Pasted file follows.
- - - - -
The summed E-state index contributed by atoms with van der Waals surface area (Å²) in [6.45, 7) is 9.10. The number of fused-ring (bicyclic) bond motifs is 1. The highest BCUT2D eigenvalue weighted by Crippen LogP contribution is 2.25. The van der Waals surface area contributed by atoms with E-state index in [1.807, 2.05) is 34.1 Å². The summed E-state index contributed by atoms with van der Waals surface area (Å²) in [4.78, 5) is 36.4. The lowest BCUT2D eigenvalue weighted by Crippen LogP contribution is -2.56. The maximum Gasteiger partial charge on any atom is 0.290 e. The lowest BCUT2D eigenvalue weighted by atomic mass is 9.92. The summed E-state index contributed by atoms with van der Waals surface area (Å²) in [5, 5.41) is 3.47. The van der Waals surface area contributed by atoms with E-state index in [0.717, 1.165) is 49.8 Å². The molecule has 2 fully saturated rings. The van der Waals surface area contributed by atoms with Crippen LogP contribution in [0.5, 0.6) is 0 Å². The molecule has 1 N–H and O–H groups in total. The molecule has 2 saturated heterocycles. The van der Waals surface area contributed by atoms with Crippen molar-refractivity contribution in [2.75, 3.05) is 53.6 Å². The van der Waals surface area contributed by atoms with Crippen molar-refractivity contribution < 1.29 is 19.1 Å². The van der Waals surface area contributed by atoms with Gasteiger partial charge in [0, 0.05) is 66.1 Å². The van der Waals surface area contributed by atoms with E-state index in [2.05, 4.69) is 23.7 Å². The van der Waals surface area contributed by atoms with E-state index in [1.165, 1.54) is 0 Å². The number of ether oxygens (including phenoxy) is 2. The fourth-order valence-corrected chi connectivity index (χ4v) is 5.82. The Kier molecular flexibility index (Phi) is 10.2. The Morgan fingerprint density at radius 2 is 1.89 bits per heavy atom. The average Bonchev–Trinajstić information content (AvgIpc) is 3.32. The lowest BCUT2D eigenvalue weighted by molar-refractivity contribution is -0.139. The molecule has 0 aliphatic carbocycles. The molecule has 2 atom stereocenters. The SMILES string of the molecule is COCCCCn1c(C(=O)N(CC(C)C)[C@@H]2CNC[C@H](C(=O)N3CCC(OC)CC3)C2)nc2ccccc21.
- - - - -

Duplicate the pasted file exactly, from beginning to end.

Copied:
The summed E-state index contributed by atoms with van der Waals surface area (Å²) in [6.45, 7) is 9.10. The number of fused-ring (bicyclic) bond motifs is 1. The highest BCUT2D eigenvalue weighted by Crippen LogP contribution is 2.25. The van der Waals surface area contributed by atoms with E-state index in [1.807, 2.05) is 34.1 Å². The summed E-state index contributed by atoms with van der Waals surface area (Å²) in [4.78, 5) is 36.4. The lowest BCUT2D eigenvalue weighted by Crippen LogP contribution is -2.56. The maximum Gasteiger partial charge on any atom is 0.290 e. The lowest BCUT2D eigenvalue weighted by atomic mass is 9.92. The summed E-state index contributed by atoms with van der Waals surface area (Å²) in [5, 5.41) is 3.47. The van der Waals surface area contributed by atoms with E-state index in [0.717, 1.165) is 49.8 Å². The molecule has 2 fully saturated rings. The van der Waals surface area contributed by atoms with Crippen LogP contribution in [0.5, 0.6) is 0 Å². The molecule has 1 N–H and O–H groups in total. The molecule has 2 saturated heterocycles. The van der Waals surface area contributed by atoms with Crippen molar-refractivity contribution in [2.75, 3.05) is 53.6 Å². The van der Waals surface area contributed by atoms with Crippen molar-refractivity contribution < 1.29 is 19.1 Å². The van der Waals surface area contributed by atoms with Gasteiger partial charge in [0, 0.05) is 66.1 Å². The van der Waals surface area contributed by atoms with E-state index in [2.05, 4.69) is 23.7 Å². The van der Waals surface area contributed by atoms with E-state index in [1.165, 1.54) is 0 Å². The number of ether oxygens (including phenoxy) is 2. The fourth-order valence-corrected chi connectivity index (χ4v) is 5.82. The Kier molecular flexibility index (Phi) is 10.2. The Morgan fingerprint density at radius 2 is 1.89 bits per heavy atom. The average Bonchev–Trinajstić information content (AvgIpc) is 3.32. The lowest BCUT2D eigenvalue weighted by molar-refractivity contribution is -0.139. The molecule has 0 aliphatic carbocycles. The molecule has 2 atom stereocenters. The SMILES string of the molecule is COCCCCn1c(C(=O)N(CC(C)C)[C@@H]2CNC[C@H](C(=O)N3CCC(OC)CC3)C2)nc2ccccc21.